Dinners out are amazing, delicious, but, if you partake on the regular, the costs can really add up. Don’t you love gathering some of your favourite people and having a cosy dinner in instead? The wonderful David Lester from I Heart Money (and author of two great money books, FYI) and I teamed up once again to host a healthy dinner party on a dime. This time, for the holidays.
Here’s what we served:
- Apps: David’s famous “Daisy Martini” with festive cranberries for garnish, chips and salsa, assorted cheese and crackers
- Main: turkey tacos with slaw, stuffing and cranberry sauce, arugula salad with acorn squash, pomegranate and feta
- Dessert: chocolate gingerbread cake
Here’s how we did it:
- First, in the spirit of the holidays and the long day of saving money, shopping and cooking ahead, we caffeinated. See us with our festive Starbucks cups?
- Then we took back empties to make a little money to put towards the day’s purchases. Unless you’re in the habit of throwing massive parties, the $ that comes from empties won’t be substantial, but it will give you a slight edge. And jokes.
- Buy local, happy meat. When it comes to buying meat, I insist on buying happy, local meat. In my opinion, Sanagans Meat Locker in Kensington is the best place to do this for a crowd, as their prices are equal to what you’d pay in a grocery store. It’s a no-brainer. We also ate lunch there.
- I relax my stance on organic produce when hosting dinner parties. So we bought conventionally farmed produce for the party. (At No Frills; David earned points!)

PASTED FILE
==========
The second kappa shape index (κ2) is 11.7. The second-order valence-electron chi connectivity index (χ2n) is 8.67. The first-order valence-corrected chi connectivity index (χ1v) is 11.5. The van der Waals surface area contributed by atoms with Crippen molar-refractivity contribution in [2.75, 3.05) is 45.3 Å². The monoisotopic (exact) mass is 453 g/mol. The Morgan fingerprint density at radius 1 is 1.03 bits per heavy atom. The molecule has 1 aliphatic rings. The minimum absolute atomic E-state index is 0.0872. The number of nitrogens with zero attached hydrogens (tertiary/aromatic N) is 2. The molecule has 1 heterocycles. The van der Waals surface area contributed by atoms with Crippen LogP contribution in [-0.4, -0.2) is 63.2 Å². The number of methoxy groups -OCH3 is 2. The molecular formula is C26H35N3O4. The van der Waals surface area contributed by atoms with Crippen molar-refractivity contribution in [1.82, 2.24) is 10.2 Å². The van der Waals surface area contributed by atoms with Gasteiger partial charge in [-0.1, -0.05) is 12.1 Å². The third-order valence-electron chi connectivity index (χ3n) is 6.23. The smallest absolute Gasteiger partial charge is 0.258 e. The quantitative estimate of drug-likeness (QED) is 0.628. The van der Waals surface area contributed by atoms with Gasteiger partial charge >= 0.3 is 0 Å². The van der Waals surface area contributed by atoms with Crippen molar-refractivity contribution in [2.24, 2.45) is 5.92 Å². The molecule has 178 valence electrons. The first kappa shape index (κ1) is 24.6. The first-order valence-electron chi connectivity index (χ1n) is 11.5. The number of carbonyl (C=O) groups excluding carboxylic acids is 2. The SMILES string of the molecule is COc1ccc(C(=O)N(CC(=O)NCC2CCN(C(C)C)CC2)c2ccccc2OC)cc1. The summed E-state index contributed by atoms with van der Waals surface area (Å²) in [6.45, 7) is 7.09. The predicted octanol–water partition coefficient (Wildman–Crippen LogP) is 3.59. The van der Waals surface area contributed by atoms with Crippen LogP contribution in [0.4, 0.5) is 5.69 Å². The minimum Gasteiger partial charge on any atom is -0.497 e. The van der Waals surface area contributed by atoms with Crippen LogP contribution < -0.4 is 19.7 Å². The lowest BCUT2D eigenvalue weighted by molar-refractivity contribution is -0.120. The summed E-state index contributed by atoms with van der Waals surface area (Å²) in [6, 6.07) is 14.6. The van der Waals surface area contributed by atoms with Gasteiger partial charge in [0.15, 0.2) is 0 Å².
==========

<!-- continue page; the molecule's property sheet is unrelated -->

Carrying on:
- Try to make from scratch. I insisted on making a cake and cranberry sauce – two very easy and inexpensive things to make, with big payoff because people love them. (Note to David: please ensure that you have more than two pots before our next dinner party.)
- I also want to make a note here on knowing your audience. I generally relax my stance on everything when hosting a dinner party. Know what your guests want and what will be appreciated versus what won’t. I personally find that when the party is going to be on the boozy side, it doesn’t make sense to make a raw vegan cake. Do you think people will remember your raw pumpkin cheesecake at the end of a dinner when they are several glasses of wine deep? Probably not. Save it for a healthy brunch or for your nutrition nerd-out friends.
- Oh, also, don’t forget a wee bit of cheese. We did and had to run out to buy.
And there you have it! Nothing was deep fried and topped with mayonnaise or foie gras or truffle this or that! Just a wine-boozy bash with lots of good, old fashioned, wholesome food. And David’s 12′ tree!
Arugula Salad with Acorn Squash, Pomegranate and Feta
1 container baby kale
1 container arugula
1 acorn squash, washed, cut in half and then again into ½” slices
A few sprigs fresh thyme
1 cup feta cheese, crumbled
¼ cup toasted pumpkin seeds
½ cup pomegranate seeds
1 lemon, juiced
Drizzle extra virgin olive oil
Drizzle maple syrup
Spread squash onto a baking tray. Drizzle with olive oil and sprinkle with salt, pepper and thyme sprigs and bake in the oven preheated to 350 until soft, around 25 minutes.
Meanwhile, spread the greens out onto a big platter or tip them into a large party bowl.
When you’re ready to eat, dress the salad by drizzling the dressing ingredients overtop. Taste and adjust. Top with roasted squash pieces, feta, pumpkin and pomegranate seeds. Get fancy and spread out a few more sprigs of thyme and serve!
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Wishing you happy holiday parties. xo Andrea
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